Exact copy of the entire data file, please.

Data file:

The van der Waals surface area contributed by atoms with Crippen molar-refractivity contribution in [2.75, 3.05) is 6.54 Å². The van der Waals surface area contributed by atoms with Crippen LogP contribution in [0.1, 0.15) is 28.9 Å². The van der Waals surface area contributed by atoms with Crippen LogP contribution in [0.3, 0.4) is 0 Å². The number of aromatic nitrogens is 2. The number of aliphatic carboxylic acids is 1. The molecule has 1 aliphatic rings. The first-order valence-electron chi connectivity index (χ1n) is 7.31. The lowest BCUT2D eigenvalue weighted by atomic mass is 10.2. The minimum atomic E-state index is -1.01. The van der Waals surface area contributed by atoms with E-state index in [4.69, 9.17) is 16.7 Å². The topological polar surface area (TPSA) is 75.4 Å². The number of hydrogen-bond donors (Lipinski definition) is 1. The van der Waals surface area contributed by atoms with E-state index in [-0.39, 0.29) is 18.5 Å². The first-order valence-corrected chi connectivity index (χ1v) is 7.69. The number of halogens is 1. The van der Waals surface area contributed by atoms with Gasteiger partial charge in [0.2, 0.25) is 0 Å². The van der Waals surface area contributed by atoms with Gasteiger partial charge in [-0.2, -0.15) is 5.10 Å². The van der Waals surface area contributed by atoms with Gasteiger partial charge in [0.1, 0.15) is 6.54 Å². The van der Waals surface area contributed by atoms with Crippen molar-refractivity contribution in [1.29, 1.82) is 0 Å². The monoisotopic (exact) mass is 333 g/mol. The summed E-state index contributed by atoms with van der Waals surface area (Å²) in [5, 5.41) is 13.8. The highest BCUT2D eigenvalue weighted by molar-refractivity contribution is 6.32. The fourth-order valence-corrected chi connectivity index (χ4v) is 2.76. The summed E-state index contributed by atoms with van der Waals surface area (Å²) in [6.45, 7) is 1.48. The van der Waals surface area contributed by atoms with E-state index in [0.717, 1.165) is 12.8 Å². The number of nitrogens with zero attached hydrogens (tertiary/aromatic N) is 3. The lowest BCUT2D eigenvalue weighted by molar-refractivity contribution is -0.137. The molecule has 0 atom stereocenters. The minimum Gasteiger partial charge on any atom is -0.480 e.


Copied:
The van der Waals surface area contributed by atoms with Crippen molar-refractivity contribution in [2.75, 3.05) is 6.54 Å². The van der Waals surface area contributed by atoms with Crippen LogP contribution in [0.1, 0.15) is 28.9 Å². The van der Waals surface area contributed by atoms with Crippen LogP contribution in [0.3, 0.4) is 0 Å². The number of aromatic nitrogens is 2. The number of aliphatic carboxylic acids is 1. The molecule has 1 aliphatic rings. The first-order valence-electron chi connectivity index (χ1n) is 7.31. The lowest BCUT2D eigenvalue weighted by atomic mass is 10.2. The minimum atomic E-state index is -1.01. The van der Waals surface area contributed by atoms with E-state index in [4.69, 9.17) is 16.7 Å². The topological polar surface area (TPSA) is 75.4 Å². The number of hydrogen-bond donors (Lipinski definition) is 1. The van der Waals surface area contributed by atoms with E-state index in [-0.39, 0.29) is 18.5 Å². The first-order valence-corrected chi connectivity index (χ1v) is 7.69. The number of halogens is 1. The van der Waals surface area contributed by atoms with Gasteiger partial charge in [0.2, 0.25) is 0 Å². The van der Waals surface area contributed by atoms with Gasteiger partial charge in [-0.2, -0.15) is 5.10 Å². The van der Waals surface area contributed by atoms with Gasteiger partial charge in [0.1, 0.15) is 6.54 Å². The van der Waals surface area contributed by atoms with Crippen molar-refractivity contribution in [1.29, 1.82) is 0 Å². The monoisotopic (exact) mass is 333 g/mol. The summed E-state index contributed by atoms with van der Waals surface area (Å²) in [5, 5.41) is 13.8. The highest BCUT2D eigenvalue weighted by molar-refractivity contribution is 6.32. The fourth-order valence-corrected chi connectivity index (χ4v) is 2.76. The summed E-state index contributed by atoms with van der Waals surface area (Å²) in [6.45, 7) is 1.48. The van der Waals surface area contributed by atoms with E-state index in [0.717, 1.165) is 12.8 Å². The number of nitrogens with zero attached hydrogens (tertiary/aromatic N) is 3. The lowest BCUT2D eigenvalue weighted by molar-refractivity contribution is -0.137. The molecule has 0 atom stereocenters. The minimum Gasteiger partial charge on any atom is -0.480 e.